The Truth About Millennial Money - Deepstash

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Why Does It Feel Like Everyone Has More Money Than You?

The Truth About Millennial Money

  • It’s important to share your real struggles, support and fundings once you find success, or it gives a distorted and false impression to those struggling without any resources. There shouldn’t be a stigma attached to getting help from parents and spouses.
  • It’s imperative to have transparency about money and understand that in any structure of privilege, the people at the top have to take into account what it means to people below them, who are struggling with meagre resources or a network of supporters.

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SIMILAR ARTICLES & IDEAS:

"Rich Dad, Poor Dad" is Fiction

John T. Reed, a real estate investor, looked into the accuracy of Kiyosaki's best-selling book and found it inaccurate:

  • The Rich Dad is most likely an invention. ...
"Rich Dad, Poor Dad" contains dangerous advice

According to John T. Reed the famous book is filled with bad advice:

Dangerous advice

  • "If you're gonna go broke, go broke big"
  • Convinces people that college is for suckers

Law-breaking advice

  • Advocates committing a felony: have rich friends for trading stock based on non-public inside information, he says "That's what friends are for."
  • Recommends tax fraud by deducting vacations and health club dues
  • Brags about using a partner weasel clause in which his cat is his partner
Kiyosaki is making money from a personality cult

Many critics pointed out that Kiyosaki is selling a cult, not financial advice.

He is accused of tapping into the fantasies of the masses & being short on specifics, both attributes of religious cults.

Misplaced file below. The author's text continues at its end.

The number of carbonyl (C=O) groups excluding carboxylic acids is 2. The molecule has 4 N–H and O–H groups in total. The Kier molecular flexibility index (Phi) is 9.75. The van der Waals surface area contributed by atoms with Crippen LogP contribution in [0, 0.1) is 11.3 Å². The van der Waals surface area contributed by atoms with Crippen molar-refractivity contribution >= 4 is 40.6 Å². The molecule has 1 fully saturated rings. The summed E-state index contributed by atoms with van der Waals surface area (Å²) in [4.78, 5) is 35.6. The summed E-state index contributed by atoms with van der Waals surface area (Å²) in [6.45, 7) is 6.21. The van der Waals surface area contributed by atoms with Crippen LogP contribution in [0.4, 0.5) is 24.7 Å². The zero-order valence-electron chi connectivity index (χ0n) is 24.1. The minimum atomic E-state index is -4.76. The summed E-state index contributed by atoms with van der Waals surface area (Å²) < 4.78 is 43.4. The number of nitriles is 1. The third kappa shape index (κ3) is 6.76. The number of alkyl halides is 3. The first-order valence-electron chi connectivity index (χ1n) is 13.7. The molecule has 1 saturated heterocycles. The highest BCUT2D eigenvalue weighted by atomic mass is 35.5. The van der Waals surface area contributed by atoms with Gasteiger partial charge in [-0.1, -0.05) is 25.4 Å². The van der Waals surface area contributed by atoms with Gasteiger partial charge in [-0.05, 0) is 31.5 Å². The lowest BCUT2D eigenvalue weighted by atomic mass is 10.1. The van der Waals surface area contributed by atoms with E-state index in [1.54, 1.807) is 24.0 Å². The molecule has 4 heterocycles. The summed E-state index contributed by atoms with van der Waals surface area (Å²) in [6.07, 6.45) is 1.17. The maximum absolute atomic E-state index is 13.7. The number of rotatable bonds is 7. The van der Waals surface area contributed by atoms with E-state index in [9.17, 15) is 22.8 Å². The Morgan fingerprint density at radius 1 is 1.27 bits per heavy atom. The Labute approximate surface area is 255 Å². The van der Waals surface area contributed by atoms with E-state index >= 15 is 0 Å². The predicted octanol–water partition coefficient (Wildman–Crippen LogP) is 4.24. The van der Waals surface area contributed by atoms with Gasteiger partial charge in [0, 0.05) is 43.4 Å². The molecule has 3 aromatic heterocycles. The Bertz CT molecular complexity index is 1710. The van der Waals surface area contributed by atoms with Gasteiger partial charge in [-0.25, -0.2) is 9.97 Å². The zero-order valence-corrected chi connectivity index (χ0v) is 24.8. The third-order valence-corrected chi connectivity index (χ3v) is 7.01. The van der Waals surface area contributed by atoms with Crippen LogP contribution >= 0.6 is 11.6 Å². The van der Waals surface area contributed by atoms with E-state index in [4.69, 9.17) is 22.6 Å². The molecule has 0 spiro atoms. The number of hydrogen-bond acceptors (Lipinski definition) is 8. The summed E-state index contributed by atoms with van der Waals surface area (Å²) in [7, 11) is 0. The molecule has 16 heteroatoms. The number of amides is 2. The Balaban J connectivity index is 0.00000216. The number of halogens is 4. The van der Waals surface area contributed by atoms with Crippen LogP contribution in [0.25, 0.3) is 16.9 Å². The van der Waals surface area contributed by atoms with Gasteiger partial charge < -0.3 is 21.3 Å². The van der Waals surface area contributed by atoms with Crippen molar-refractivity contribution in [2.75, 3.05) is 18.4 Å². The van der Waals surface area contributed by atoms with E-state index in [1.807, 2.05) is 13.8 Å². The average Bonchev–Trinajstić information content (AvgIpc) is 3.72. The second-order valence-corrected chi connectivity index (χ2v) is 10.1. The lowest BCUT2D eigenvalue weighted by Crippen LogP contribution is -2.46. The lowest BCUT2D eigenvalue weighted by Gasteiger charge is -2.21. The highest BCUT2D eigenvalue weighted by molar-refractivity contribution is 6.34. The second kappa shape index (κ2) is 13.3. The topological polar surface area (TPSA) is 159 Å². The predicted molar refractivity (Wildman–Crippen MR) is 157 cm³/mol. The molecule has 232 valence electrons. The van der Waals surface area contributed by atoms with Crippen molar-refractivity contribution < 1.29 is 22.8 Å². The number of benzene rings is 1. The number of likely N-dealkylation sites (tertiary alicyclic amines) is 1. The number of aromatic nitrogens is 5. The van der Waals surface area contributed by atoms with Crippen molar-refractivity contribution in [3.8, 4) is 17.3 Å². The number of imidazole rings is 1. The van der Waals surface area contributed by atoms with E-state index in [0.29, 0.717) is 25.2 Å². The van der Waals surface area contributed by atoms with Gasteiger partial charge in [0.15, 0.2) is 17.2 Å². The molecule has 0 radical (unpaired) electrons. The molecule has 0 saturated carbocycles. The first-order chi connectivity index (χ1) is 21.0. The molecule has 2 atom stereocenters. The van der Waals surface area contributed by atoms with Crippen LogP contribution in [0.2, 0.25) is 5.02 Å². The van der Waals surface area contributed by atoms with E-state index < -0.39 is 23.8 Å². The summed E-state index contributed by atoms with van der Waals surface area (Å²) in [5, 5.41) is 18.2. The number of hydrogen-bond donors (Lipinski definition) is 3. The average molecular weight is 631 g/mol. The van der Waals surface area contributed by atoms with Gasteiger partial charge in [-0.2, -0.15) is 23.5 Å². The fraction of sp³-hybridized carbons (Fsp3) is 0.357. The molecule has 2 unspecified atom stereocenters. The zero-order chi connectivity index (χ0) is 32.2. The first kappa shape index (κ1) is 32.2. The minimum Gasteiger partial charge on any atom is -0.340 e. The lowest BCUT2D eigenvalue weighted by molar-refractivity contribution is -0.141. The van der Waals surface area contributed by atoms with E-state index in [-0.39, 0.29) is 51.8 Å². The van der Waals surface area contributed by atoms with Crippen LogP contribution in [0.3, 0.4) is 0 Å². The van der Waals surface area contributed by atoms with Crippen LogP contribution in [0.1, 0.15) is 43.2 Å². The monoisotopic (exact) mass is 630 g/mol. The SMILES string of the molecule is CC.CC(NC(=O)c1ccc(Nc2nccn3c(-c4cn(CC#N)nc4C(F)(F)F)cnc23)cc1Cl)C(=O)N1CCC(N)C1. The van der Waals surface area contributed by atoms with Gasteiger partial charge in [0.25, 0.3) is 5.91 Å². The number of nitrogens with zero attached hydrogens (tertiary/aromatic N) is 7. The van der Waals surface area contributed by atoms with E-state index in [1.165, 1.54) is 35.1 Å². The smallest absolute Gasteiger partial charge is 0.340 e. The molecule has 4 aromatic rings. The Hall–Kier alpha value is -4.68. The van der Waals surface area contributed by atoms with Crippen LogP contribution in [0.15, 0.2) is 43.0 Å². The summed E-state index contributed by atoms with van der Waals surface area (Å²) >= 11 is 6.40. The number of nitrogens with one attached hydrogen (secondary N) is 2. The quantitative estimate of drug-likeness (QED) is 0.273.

Impostor syndrome

The impostor syndrome is the sense that our accomplishments are in some way underserved, no matter how consistent the evidence is to the contrary.

Impostor syndrome is an epidemic

There are several reasons why the impostor syndrome seems to have become an epidemic.

  • We have given the phenomenon a name.
  • Our preoccupation with it is the result of profound social change. Many people work in the service economy, where we create impressions rather than tangible items. 
  • Professional life today leaves us straining to redefine ourselves; we sometimes promise things we don't yet know how to do. 
  • We are no longer born into a role.
  • We can constantly compare our experiences to those of others online.
  • We can create an outward persona we know to be untrue.
The paradox of being an impostor

In order for you to believe in yourself, you need to convince someone else to believe in you. Once they believe in you, you feel more confident to believe in yourself.

When you're an impostor, you expect to be exposed at any time. You feel that at some point, someone might appear and see you for the fraud you think you are.

The two tales about houses

The one story we tell ourselves about homeownership is it is a path to a more stable, equitable future. The idea is that it is a responsible decision that requires commitment and hope. It is center...

Owning a suburban home

The idea of owning a suburban home was fed to Americans by people in power: Suburbia has always been suitable for industry.

Big houses = big appliances. This fed the coal, steel, and automaking industries. With it came cars and oil that made the postwar American suburb possible. It is all as much a creature of government as of the market.

Reconsidering the suburban house 

The climate crisis and carbon dependency make potential homeowners reconsider the effects of suburban sprawl.

The September 11, 2001, terrorist attack and the market crash of 2008 sowed a sense of instability and propagated fears.